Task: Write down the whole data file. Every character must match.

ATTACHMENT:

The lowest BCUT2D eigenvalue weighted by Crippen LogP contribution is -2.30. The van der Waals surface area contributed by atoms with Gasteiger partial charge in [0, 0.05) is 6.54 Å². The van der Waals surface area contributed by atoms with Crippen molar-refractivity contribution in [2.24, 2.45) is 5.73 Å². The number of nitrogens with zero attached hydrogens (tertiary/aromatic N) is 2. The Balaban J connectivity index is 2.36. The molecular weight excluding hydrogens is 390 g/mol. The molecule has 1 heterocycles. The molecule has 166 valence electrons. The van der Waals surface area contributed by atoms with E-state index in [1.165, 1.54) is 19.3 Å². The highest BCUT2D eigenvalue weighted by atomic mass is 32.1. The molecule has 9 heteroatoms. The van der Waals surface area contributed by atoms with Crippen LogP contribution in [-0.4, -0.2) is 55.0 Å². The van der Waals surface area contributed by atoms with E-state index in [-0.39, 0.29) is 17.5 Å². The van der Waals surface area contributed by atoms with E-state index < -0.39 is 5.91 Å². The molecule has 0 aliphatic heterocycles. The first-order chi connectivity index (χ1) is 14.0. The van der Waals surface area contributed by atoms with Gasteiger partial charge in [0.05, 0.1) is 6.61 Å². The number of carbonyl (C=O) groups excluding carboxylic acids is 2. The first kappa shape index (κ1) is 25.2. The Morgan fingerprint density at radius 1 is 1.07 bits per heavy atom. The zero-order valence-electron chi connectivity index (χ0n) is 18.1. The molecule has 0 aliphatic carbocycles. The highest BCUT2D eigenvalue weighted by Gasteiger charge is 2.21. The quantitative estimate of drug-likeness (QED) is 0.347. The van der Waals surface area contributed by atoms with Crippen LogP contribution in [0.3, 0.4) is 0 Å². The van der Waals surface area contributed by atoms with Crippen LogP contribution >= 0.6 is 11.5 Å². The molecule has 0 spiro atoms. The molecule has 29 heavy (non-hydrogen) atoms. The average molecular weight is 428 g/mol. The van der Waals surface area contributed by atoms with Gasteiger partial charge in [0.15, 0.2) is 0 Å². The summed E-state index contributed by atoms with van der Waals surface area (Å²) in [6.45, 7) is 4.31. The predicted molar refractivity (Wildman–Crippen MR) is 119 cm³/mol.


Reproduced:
The lowest BCUT2D eigenvalue weighted by Crippen LogP contribution is -2.30. The van der Waals surface area contributed by atoms with Gasteiger partial charge in [0, 0.05) is 6.54 Å². The van der Waals surface area contributed by atoms with Crippen molar-refractivity contribution in [2.24, 2.45) is 5.73 Å². The number of nitrogens with zero attached hydrogens (tertiary/aromatic N) is 2. The Balaban J connectivity index is 2.36. The molecular weight excluding hydrogens is 390 g/mol. The molecule has 1 heterocycles. The molecule has 166 valence electrons. The van der Waals surface area contributed by atoms with E-state index in [1.165, 1.54) is 19.3 Å². The highest BCUT2D eigenvalue weighted by atomic mass is 32.1. The molecule has 9 heteroatoms. The van der Waals surface area contributed by atoms with Crippen LogP contribution in [-0.4, -0.2) is 55.0 Å². The van der Waals surface area contributed by atoms with E-state index in [-0.39, 0.29) is 17.5 Å². The van der Waals surface area contributed by atoms with E-state index < -0.39 is 5.91 Å². The molecule has 0 aliphatic heterocycles. The first-order chi connectivity index (χ1) is 14.0. The van der Waals surface area contributed by atoms with Gasteiger partial charge in [0.05, 0.1) is 6.61 Å². The number of carbonyl (C=O) groups excluding carboxylic acids is 2. The first kappa shape index (κ1) is 25.2. The Morgan fingerprint density at radius 1 is 1.07 bits per heavy atom. The zero-order valence-electron chi connectivity index (χ0n) is 18.1. The molecule has 0 aliphatic carbocycles. The highest BCUT2D eigenvalue weighted by Gasteiger charge is 2.21. The quantitative estimate of drug-likeness (QED) is 0.347. The van der Waals surface area contributed by atoms with Crippen LogP contribution in [0.3, 0.4) is 0 Å². The van der Waals surface area contributed by atoms with Crippen LogP contribution >= 0.6 is 11.5 Å². The molecule has 0 spiro atoms. The molecule has 29 heavy (non-hydrogen) atoms. The average molecular weight is 428 g/mol. The van der Waals surface area contributed by atoms with Gasteiger partial charge in [0.15, 0.2) is 0 Å². The summed E-state index contributed by atoms with van der Waals surface area (Å²) in [6.45, 7) is 4.31. The predicted molar refractivity (Wildman–Crippen MR) is 119 cm³/mol.